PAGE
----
We get a lot of readers asking us about the rights and wrongs of when you should and shouldn’t show your ID when making a purchase. But it’s a rare occasion when someone writes in to share a story of having an online retailer asking to see ID. [More]
The PayPal plus rewards card earns points which can be traded for vouchers which can be used like cash to buy stuff. You have to be careful, though, and make sure that the price is the same or greater than the voucher amount. Any unused dollars on the voucher get forfeited after the purchase. Tricky! Reads those terms and conditions close, folks. [More]
Todd got ripped off by a scammer on an eBay purchase. He made sure to insure the device before shipping it off via the United States Postal Service, but it turns out that an insurance claim won’t help him get PayPal to step up. [More]
PayPal has locked Jessica’s account and won’t release her funds until she pays off the negative balance in her other account. That’s fine, except that she doesn’t have another account. Whatever they linked her to, it’s not hers. Of course, this being PayPal, they won’t give her any information about the other account. She can’t even access it to see what the balance is or who it belongs to.
In addition to tacking on some sneaky new fees, PayPal apparently has instituted another off-putting practice on some accounts. According to reader Melissa, the online money changer was taking 20 percent off of her monthly sales and keeping it in reserve in case a customer initiated a chargeback.
Starting in June, Paypal started assessing a fee of 2.9% on on purchases marked “goods” or services” to personal accounts. They can do whatever they want, but the problem is they were very quiet about it. Almost sneakily so.
What’s going on with DealTree? They handle Nokia’s “Trade-up” program, which reimburses you cash for your old phones. It says clearly on the “how it works” page as well as in their terms and conditions that they’ll mail a paper check to you after confirming your phone’s value. In Paul’s case, they say dumped his money into a PayPal account—and Paul says there’s nothing in his account and PayPal has no record of a transaction.
Over the last 1-2 years Skype has gone from being a great alternative to the greedy phone companies, to being worse than AT&T, Time Warner Cable and Comcast combined. Skype’s shady business practices are unlike anything I have experienced with ANY phone or cable company before. And I am saying this as someone who spends $150/year on Skype subscriptions and at least another $50-$75/year on additional Skype out credits.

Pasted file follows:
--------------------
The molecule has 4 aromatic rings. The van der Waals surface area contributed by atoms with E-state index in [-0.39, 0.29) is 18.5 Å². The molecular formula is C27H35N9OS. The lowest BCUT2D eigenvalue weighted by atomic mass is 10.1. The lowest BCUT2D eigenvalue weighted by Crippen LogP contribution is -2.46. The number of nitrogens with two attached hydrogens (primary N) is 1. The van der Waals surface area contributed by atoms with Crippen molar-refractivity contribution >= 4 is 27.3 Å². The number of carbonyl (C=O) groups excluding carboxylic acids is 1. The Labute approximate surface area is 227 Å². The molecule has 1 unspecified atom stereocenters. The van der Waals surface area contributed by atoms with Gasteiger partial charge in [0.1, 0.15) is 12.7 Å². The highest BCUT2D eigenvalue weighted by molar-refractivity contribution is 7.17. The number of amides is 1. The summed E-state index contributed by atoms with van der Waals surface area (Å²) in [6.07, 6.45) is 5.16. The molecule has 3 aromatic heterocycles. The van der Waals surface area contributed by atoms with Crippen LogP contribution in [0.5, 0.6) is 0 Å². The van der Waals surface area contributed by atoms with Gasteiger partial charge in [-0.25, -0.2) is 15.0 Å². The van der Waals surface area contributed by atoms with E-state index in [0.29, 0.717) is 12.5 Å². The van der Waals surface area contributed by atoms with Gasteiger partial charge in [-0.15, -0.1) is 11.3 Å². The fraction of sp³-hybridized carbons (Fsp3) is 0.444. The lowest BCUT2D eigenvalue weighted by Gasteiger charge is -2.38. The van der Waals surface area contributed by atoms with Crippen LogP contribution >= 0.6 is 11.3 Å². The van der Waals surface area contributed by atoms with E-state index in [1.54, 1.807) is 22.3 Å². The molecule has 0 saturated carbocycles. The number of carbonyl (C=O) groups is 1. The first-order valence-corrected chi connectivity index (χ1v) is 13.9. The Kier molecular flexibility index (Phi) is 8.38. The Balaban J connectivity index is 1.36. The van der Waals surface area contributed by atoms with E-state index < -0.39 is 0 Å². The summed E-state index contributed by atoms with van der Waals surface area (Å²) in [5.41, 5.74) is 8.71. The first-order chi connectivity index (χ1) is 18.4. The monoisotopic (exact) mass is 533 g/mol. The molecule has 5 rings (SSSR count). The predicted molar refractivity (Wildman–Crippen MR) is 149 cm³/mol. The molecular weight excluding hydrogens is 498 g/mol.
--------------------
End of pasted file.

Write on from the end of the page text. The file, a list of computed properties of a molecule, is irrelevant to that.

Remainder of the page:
Sure, far be it from me as Consumerist tipline czarina to criticize people for having canned responses to e-mails, and especially for mixing up said canned responses, but this was still too amusing not to share.
When some lowlife tried to scam Andy the other day through his friend’s hijacked Gmail account, Andy tried to get him to use PayPal, and he came up with a great reason why. “It’s the fastest way to send money,” Andy told the scammer. “Once I deposit the funds, you can print it out of any color printer and it’s real money!” Another reader was so amused by it that she decided to use it on her own Facebook scammer earlier today.
We’ve posted before about security keys—those little digital keyfobs that generate expiring security codes over and over and make it incredibly hard for someone to gain unauthorized access to your account. They’re a great idea, and now if you own an iPhone you can install a Verisign app that will work with Paypal and eBay, as well as about two dozen lesser known sites. It’s probably the easiest step you can take to vastly improve security on those accounts.
An internet auction giant, payment processor and ticket broker? Or the parent company of CNBC, retail store card giant, maker of light bulbs and appliances… No, we don’t mean the Sheinhardt Wig Company…
Web brokers Google and PayPal don’t believe in human-to-human communication, and one place where you really need that is when you’re troubleshooting financial transactions. An interface designer/developer who used Google Checkout to sell an ebook has just been given a huge serving of suck by the “don’t be evil” company—they closed her account on her without warning and refuse to tell her why the closed it. The $200 in earnings that hadn’t been paid out yet are unretrievable, and she can’t open a new one.
David, who we noted earlier this week was out an extra $140 because eHarmony decided to open a second account in his name, has written back with an update.
Update: eHarmony has returned the money.